Alone among the group that fights The Shadow, he is neither overly afraid of it, nor is he touched by any tragedy or trauma.  Although he practices his religious vows very little, he feels confident that his vestments offer him some degree of protection from the supernatural.  Manoel Vaz do Camões is worried that Faraaz is overconfident and reckless, in particular with his use of some sorcerous incantations, but so far he has kept his worries mostly to himself, and Faraaz is too head-strong to listen to his warnings anyway.  However, Manoel keeps a careful eye on Faraaz, to make sure that he doesn't slip over into becoming one of the group's targets if he falls from his place.

Character sheet:
Name: Faraaz Al-Hasib
Class/Level: Fighter 3
Race: Jann
Sex: Male
Height: 5'11"
Weight: 185 lbs.
Hair Color: White
Eye Color: Yellow
Skin Color: Red
STR: 10 (+0)
DEX: 18 (+4)
MND: 11 (+0)
Hit Points: 29
Armor Class: 21 (medium armor)
Athletics: +6
Communication: +3
Knowledge: +3
Subterfuge: +3
Survival: +3
Melee To Hit: +8 (using light weapons)
Ranged To Hit: +8
Magic To Hit: +4
Wealth on Hand: 33 gp, 20 sp, 4 cp
Weapons: Rapier 1d6 damage
Dagger 1d6 Damage, 50 ft. if thrown
Pistol 2d6 + 1 damage 300 ft.
Other Equipment: Breastplate (medium), glass bottle, candle, priest's vestments, noble's outfit, flask, ink, inkpen, hooded lantern, lock, mirror, sealing wax, signet ring, spyglass
Spells: Peal of Clanging Woe, Eye of the Mi-Go, Cushion of the Shantaks, Voice of the Ghost, Grip of the Bloodspawned

Tuesday, February 17, 2015


Heh.  Nice.

The Academy at Porto Liure

The Academy is one of the districts, or neighborhoods, of Porto Liure, the signature setting of DARK•HERITAGE.  It is, of course, a place of learning, but it is also more than that.  It is also an entire community.

Established by a charter almost 150 years ago, when Porto Liure was still a newly christened independent city-state, having won its independence through attrition from a tired and disinterested fading Terrasan Empire, the Academy is one of the oldest institutions in Porto Liure.  The "Father of Porto Liure," Jacobo Bernat, saw the Academy as one of a few key elements necessary in the long term to establish the legitimacy of Porto Liure as something more than a pirate haven, a "wretched hive of scum and villainy," and he made very generous offers to notable academics and experts in various fields to emigrate to the city to help found it.

In addition, he saw the Academy as a tool that could benefit the city more directly.  The children of young elitists, the core of the new nobility of Porto Liure needed to be taught in Geography, History, Military Theory, Politics, Theology and more.  There is also a cadet department, where the soldiers and sailors who represent the city itself are trained.  For the most part, this is now where the officers of the Watch and the Navy are trained.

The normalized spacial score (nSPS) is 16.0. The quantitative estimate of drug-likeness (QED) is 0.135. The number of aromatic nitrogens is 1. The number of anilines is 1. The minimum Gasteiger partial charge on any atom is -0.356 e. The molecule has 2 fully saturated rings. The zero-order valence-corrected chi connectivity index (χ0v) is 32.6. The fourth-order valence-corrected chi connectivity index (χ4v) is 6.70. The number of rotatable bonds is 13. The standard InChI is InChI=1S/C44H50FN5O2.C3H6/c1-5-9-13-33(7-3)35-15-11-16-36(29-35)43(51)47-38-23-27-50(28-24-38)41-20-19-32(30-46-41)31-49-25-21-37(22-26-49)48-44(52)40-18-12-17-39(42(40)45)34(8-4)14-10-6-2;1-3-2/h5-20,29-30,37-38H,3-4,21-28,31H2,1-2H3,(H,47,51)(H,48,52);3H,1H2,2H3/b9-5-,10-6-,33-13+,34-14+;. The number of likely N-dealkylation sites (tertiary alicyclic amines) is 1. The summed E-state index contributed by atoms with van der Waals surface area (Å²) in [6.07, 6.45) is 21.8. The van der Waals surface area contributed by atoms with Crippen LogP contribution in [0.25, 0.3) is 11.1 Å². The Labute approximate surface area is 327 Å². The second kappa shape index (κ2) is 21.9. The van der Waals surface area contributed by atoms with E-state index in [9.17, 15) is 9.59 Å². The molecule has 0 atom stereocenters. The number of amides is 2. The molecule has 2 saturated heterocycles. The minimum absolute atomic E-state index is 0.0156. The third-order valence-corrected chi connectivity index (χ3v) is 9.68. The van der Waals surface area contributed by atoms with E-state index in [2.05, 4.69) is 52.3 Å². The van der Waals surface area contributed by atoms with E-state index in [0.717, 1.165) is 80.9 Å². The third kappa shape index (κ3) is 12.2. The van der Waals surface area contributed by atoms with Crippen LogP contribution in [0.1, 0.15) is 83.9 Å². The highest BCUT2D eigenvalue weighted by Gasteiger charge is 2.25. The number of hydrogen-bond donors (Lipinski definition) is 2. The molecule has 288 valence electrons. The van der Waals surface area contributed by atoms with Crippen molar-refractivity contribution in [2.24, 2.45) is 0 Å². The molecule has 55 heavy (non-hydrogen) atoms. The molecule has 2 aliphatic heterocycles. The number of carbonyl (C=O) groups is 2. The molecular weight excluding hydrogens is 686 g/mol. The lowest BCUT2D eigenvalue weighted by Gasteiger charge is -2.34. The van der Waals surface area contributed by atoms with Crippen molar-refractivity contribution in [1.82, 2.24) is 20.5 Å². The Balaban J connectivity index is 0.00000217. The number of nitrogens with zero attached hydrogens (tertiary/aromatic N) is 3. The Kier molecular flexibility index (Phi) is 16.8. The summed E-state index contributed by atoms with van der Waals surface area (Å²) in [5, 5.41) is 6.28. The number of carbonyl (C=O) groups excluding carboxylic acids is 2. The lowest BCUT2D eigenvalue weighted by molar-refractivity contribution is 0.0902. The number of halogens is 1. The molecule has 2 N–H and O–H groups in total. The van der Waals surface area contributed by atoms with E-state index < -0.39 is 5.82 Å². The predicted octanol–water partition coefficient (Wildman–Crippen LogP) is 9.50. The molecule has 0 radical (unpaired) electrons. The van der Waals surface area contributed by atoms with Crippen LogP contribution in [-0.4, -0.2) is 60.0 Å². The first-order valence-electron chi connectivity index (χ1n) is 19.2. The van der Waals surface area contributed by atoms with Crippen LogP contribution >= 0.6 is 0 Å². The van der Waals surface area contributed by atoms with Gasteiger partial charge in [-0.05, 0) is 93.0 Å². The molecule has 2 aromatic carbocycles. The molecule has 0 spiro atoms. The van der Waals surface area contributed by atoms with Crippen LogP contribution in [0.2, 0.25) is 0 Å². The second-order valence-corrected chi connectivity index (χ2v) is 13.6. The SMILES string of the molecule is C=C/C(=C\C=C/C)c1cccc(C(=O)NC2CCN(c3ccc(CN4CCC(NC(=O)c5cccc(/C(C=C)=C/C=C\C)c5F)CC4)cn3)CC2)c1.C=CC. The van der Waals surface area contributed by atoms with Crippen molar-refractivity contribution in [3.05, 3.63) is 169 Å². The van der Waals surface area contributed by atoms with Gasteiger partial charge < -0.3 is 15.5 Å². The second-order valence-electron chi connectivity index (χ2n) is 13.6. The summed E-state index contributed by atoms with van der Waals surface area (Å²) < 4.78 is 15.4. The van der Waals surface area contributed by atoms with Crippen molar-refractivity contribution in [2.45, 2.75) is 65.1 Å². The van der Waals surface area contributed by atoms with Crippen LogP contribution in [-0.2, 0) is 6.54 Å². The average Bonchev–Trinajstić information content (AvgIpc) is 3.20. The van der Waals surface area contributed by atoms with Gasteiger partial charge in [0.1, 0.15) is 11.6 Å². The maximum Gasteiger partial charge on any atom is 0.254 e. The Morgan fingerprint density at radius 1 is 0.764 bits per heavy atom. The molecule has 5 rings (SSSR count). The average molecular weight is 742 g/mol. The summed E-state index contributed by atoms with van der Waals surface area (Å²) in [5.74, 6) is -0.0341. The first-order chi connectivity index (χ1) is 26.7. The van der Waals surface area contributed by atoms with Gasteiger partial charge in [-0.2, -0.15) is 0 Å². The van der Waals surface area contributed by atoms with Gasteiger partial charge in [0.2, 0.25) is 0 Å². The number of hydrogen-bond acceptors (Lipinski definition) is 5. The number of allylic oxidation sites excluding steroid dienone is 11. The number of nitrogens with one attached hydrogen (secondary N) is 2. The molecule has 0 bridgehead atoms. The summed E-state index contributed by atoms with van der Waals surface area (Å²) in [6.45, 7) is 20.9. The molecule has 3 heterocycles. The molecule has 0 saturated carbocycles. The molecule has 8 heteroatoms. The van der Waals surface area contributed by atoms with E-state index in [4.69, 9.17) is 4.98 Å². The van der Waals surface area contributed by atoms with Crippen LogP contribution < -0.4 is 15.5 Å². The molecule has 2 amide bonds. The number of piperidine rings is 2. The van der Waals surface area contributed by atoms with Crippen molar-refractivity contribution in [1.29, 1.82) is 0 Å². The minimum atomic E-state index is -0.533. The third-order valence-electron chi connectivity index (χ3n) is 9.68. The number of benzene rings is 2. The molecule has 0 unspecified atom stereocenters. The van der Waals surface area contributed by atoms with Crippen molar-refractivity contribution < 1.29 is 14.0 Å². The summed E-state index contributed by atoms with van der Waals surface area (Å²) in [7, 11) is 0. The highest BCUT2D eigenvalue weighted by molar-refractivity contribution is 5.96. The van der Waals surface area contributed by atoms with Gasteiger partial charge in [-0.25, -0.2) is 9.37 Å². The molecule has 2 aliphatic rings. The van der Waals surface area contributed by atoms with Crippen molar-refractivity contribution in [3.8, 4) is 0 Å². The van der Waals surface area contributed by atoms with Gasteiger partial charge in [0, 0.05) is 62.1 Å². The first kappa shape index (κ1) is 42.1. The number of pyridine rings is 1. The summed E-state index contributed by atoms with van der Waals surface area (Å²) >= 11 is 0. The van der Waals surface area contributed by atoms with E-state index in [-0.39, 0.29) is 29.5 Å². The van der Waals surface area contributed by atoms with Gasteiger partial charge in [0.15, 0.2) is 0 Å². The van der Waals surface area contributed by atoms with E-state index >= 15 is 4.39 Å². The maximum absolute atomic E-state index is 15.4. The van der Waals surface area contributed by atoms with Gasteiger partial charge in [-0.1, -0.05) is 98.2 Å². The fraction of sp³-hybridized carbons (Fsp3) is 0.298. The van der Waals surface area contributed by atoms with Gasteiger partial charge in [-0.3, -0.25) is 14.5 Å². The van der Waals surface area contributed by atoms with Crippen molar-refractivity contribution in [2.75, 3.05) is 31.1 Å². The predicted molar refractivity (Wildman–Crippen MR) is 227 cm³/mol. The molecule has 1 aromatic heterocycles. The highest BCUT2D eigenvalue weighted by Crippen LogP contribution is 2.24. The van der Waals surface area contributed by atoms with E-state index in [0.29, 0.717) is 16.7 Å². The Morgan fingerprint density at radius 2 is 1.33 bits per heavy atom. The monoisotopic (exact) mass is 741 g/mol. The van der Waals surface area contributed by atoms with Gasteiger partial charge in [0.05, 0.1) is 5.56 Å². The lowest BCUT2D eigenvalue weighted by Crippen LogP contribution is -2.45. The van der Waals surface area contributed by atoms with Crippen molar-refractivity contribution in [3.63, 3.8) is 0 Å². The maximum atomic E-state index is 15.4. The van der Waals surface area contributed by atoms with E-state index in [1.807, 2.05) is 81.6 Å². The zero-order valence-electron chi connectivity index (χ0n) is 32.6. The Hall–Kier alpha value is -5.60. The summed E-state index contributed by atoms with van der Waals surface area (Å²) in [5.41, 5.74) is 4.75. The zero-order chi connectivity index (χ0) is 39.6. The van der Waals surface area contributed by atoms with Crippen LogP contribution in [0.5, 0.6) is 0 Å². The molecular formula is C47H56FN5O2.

Each of the subjects above has their own Hall on the Academy grounds, which are surrounded by a wall, and are secured by armed guards.  Each Hall has offices, lecture halls, and a library.  Most of the faculty live attached to their Hall as well, in spacious dormitories.

In addition to these facilities, there are a number of dormitories for students.  More and more, students are elitists, the children of rich industrialists, shipping magnates, or the nobility, and more and more they come from all over the Terrasan sphere of influence to study at the Academy.  To be fair, most of these students aren't necessarily interested in furthering their education, but going abroad to study is a prestige activity, and signals to their peers that they have the money and influence to send their sons--and sometimes even daughters--to Porto Liure to enroll in the Academy.

In addition to the departments, there are a handful of "independent" professors and researchers on staff, many of whom teach one-off courses in more esoteric fields of knowledge.  And there are even some who teach nothing, but who have managed to become almost "celebrity scholars" who do research that brings a great deal of prestige to the university. One example of the latter is the explorer Barral Pessagnoz, who spent six months trapped in Isin, first described the Wose Basin and the Tether and explored ruins near Eltdown.  His colorful travelogues have been published all over the Terrasan sphere and have been very popular.

Although it's kept officially quiet, rumors persist that there are "hidden colleges" within the Academy; a college and faculty devoted to sorcery and witchcraft, for instance, with a Hall that is based underground in spacious tunnels and caverns.  To most, this is part of the charm of Porto Liure, the Port of Ghosts; the notion that superstition and rumors abound.  Of course, to others, the threat is best taken more seriously.  It is true that spoiled and entitled students are prone to get involved in all kinds of things that should be left alone, and that the dregs of Porto Liure are lives not worth much to the officials of the city, or anyone else, but are sacrifices really made in chambers below the Academy meant to summon daemons from the Realms Beyond?  Despite official denials, the rumors persist.

Friday, February 06, 2015

Correcting the propaganda about the Crusades

Great article.  I always love a good historical treatment.  And I'm not even Catholic!  Although I find myself more and more sympathetic to Catholics in recent years than I used to be.


Wednesday, February 04, 2015

An interesting facebook exchange...

Normally, I don't do these kinds of posts, but .... man, I just can't resist.  Don't be this guy.  Please.